- The Washington Times - Friday, May 8, 2009

The Obama administration’s health care legislation doesn’t exist yet, but Senate Republicans already are seeking and getting detailed advice on the best way to attack it.

Such as, “The plan put forward by the Democrats will deny people treatments they need and make them wait to get the treatments they are allowed to receive.”

Or, “a committee of Washington bureaucrats will establish the standard of care for all Americans.”

The suggestions are contained in a 28-page document by Frank Luntz, who has long experience in advising Republicans on tailoring their speeches and phrase-making to achieve maximum political benefit.

Mr. Luntz reviewed his recommendations Wednesday with aides to conservative Republicans in a session organized by the Republican Policy Committee, headed by Sen. John Ensign, Nevada Republican. A copy was obtained by the Associated Press.

“The policy committee brings in all kinds of people. He presented us with ways to communicate better and we listened,” said Rebecca Fisher, a spokeswoman for the group.

But Senate Majority Leader Harry Reid, a Nevada Democrat, said, “Key Republicans prepare to fight a bill that doesn’t even exist. The American people in November showed their strong support for putting progress before partisan politics. Instead of heeding this call, it appears some Republicans have chosen to take their just-say-no strategy to a new low,” he said in a statement.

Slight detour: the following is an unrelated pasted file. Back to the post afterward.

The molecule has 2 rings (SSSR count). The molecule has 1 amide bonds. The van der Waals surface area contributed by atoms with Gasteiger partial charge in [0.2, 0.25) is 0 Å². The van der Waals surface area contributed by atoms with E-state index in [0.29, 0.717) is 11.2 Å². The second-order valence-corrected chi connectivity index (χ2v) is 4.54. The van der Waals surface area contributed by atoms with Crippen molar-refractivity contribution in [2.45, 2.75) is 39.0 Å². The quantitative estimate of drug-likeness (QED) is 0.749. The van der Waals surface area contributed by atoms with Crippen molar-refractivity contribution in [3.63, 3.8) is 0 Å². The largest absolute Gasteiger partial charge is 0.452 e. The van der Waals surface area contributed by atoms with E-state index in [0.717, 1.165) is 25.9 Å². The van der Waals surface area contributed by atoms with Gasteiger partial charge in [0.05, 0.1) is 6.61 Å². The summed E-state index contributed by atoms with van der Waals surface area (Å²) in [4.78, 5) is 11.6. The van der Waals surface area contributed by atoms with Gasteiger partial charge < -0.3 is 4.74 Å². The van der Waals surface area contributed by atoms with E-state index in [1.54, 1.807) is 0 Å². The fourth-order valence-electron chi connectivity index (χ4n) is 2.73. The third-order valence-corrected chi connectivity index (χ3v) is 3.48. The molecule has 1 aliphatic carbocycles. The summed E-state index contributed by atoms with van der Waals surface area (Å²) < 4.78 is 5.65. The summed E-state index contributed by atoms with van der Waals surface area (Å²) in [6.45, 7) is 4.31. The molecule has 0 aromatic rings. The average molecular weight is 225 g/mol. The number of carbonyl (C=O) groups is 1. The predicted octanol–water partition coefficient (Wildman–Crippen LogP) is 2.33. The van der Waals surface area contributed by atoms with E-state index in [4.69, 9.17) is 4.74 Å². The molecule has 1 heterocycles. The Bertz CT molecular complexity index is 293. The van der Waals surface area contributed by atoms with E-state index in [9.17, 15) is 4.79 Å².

Democrats and the White House have pledged to work with Republicans on legislation, but have also said that if those efforts fail, they could pursue a partisan measure this fall.

Ironically, the session came on a day when Sens. Charles E. Grassley, Iowa Republican, and Max Baucus, Montana Democrat, met at the White House with President Obama to discuss efforts to draft bipartisan health care overhaul legislation. Mr. Baucus is chairman of the Senate Finance Committee and Mr. Grassley is the senior Republican on the panel.

Remaking the nation’s health care system was a major pledge of Mr. Obama’s presidential campaign, and he is working with Congress to cut costs while expanding access. Legislation, yet to be drafted, is expected on the floor of the House and Senate later this year.

Poll testing rhetoric is a technique both parties use, and in his presentation, Mr. Luntz credits Mr. Obama with making skillful use of language. He also gave some pointed advice to Republicans eager to doom the as-yet unwritten legislation.

“Your political opponents are the Democrats in Congress and the bureaucrats in Washington, not President Obama. Every time we test language that criticized the president by name, the response was negative even among Republicans,” Mr. Luntz wrote. “Americans want solutions, not politics.”



Click to Read More

Click to Hide